BACKGROUND: Quality-adjusted life expectancy (QALE) combines mortality risk and multidimensional health-related quality of life (HRQoL) information to measure healthy life expectancy in terms of quality-adjusted life years (QALYs). This paper estimates the relative importance of individual quality of life dimensions in explaining inequalities in QALE.
METHODS: We combined EQ-5D-5L data from the Health Survey for England for 2017 and 2018 (N = 14,412) with full population mortality data from the Office for National Statistics to calculate QALE by age, sex and deprivation quintile. The effect of HRQoL dimensions on the socioeconomic gradient in QALE was decomposed using an iterative imputation approach, in which inequalities associated with socioeconomic status in each domain were removed by imputing the response distribution of the richest quintile for all participants. Sampling uncertainty in the HRQoL data was evaluated using bootstrapping.
RESULTS: People in the least deprived fifth of neighbourhoods in England can expect to live 7.0 years longer and experience 11.1 more QALYs than those in the most deprived fifth. Inequalities in HRQoL accounted for 28.0% and 45.7% of QALE inequalities for males and females, respectively. Pain/discomfort, anxiety/depression and mobility were the most influential HRQoL domains.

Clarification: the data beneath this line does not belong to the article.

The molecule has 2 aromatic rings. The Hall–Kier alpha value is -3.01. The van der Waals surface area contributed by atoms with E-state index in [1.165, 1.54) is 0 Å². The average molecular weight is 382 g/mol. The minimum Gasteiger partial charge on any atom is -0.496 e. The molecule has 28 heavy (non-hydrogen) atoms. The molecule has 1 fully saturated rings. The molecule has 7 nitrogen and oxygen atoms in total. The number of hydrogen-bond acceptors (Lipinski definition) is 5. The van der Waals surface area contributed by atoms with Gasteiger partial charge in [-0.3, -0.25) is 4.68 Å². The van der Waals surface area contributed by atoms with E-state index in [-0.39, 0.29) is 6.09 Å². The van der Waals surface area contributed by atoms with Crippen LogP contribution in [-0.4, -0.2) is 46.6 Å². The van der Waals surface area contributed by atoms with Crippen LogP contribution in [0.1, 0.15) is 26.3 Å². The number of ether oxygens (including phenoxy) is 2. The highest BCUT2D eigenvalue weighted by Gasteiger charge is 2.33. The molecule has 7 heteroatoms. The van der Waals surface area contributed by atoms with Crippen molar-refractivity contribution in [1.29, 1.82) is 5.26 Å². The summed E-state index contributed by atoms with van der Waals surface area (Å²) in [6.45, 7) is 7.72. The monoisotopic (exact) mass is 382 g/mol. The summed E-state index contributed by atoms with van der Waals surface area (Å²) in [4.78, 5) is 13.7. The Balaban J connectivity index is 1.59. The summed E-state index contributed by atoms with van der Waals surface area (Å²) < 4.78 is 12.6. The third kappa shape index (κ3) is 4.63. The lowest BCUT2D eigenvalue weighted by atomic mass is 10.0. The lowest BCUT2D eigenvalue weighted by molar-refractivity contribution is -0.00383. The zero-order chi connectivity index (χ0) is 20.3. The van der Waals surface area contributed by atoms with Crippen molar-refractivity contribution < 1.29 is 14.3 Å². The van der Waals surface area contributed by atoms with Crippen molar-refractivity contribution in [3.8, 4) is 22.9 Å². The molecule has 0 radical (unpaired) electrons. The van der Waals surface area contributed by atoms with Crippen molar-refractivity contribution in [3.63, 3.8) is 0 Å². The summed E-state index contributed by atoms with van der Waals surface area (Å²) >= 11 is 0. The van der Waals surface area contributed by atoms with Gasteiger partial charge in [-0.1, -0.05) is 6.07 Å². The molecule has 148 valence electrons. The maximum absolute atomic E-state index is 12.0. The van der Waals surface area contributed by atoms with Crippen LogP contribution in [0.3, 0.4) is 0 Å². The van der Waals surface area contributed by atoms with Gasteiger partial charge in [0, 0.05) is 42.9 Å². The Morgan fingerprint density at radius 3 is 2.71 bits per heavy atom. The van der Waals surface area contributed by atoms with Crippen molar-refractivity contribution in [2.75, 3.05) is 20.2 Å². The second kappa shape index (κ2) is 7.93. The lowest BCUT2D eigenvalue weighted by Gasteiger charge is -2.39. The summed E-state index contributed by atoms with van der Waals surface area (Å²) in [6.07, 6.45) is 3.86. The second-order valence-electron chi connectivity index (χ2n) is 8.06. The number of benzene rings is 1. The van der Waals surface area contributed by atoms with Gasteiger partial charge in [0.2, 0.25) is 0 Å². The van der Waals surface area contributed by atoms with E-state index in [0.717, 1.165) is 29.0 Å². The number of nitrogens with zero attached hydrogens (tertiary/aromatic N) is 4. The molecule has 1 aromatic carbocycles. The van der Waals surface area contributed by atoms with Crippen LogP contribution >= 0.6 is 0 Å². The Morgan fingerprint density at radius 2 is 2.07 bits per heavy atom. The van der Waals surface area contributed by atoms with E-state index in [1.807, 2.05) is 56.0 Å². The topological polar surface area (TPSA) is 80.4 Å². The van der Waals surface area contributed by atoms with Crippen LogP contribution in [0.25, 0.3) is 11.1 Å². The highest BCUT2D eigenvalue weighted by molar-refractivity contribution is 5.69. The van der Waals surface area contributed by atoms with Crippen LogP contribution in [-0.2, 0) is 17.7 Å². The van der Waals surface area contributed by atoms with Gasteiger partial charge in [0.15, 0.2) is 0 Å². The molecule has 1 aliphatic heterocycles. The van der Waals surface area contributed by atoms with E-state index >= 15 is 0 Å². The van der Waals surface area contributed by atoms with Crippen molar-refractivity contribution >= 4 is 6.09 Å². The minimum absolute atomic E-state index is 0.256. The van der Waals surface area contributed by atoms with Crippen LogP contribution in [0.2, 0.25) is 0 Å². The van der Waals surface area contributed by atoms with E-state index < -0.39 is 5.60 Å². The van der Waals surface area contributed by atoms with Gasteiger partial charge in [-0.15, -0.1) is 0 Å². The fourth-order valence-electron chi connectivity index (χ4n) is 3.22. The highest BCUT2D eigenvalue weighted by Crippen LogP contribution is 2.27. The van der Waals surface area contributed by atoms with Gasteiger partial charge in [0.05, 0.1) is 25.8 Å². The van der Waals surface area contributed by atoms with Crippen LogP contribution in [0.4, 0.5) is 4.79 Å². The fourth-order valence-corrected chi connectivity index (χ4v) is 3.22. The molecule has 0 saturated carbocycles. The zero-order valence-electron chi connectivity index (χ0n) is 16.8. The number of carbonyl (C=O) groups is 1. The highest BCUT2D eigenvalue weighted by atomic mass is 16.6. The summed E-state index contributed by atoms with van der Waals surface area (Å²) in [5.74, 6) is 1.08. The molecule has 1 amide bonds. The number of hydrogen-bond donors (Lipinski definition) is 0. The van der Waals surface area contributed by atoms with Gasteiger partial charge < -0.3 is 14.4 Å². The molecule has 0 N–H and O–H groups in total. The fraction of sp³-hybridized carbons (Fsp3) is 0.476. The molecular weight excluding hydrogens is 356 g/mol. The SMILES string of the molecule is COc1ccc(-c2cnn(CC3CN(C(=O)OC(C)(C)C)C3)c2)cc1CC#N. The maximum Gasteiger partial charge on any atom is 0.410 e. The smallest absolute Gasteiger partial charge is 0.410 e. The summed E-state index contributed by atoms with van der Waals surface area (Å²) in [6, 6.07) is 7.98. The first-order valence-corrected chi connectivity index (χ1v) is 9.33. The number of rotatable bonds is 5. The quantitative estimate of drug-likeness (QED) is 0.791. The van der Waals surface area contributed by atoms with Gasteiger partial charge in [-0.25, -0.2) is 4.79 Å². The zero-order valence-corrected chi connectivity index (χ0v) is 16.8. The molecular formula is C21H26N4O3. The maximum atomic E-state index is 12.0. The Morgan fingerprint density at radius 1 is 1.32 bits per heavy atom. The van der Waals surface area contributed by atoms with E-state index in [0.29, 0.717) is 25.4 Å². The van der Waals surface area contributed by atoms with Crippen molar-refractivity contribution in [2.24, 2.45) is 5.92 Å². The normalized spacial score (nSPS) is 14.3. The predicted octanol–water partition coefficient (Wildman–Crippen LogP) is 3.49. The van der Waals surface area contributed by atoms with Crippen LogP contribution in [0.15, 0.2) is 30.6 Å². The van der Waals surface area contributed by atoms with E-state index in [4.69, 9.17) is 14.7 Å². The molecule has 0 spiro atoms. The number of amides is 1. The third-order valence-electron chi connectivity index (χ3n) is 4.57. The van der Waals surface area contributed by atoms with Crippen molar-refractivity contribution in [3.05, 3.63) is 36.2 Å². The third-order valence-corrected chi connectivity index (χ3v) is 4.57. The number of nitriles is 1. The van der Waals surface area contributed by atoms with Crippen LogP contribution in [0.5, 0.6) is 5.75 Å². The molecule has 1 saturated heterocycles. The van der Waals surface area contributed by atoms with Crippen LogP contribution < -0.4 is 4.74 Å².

DISCUSSION: Our results identify the extent of inequalities associated with socioeconomic status in lifetime health and the relative importance of inequalities by mortality and HRQoL. The contributions of the individual dimensions of HRQoL towards lifetime inequalities vary substantially by sex. Our findings can help to identify the types of interventions most likely to alleviate health inequalities, which may be different for males and females.
Bibliographical note© 2023. Crown.
- Quality of Life
- Health Status Disparities
- Life Expectancy
- Quality-Adjusted Life Years
- Health Surveys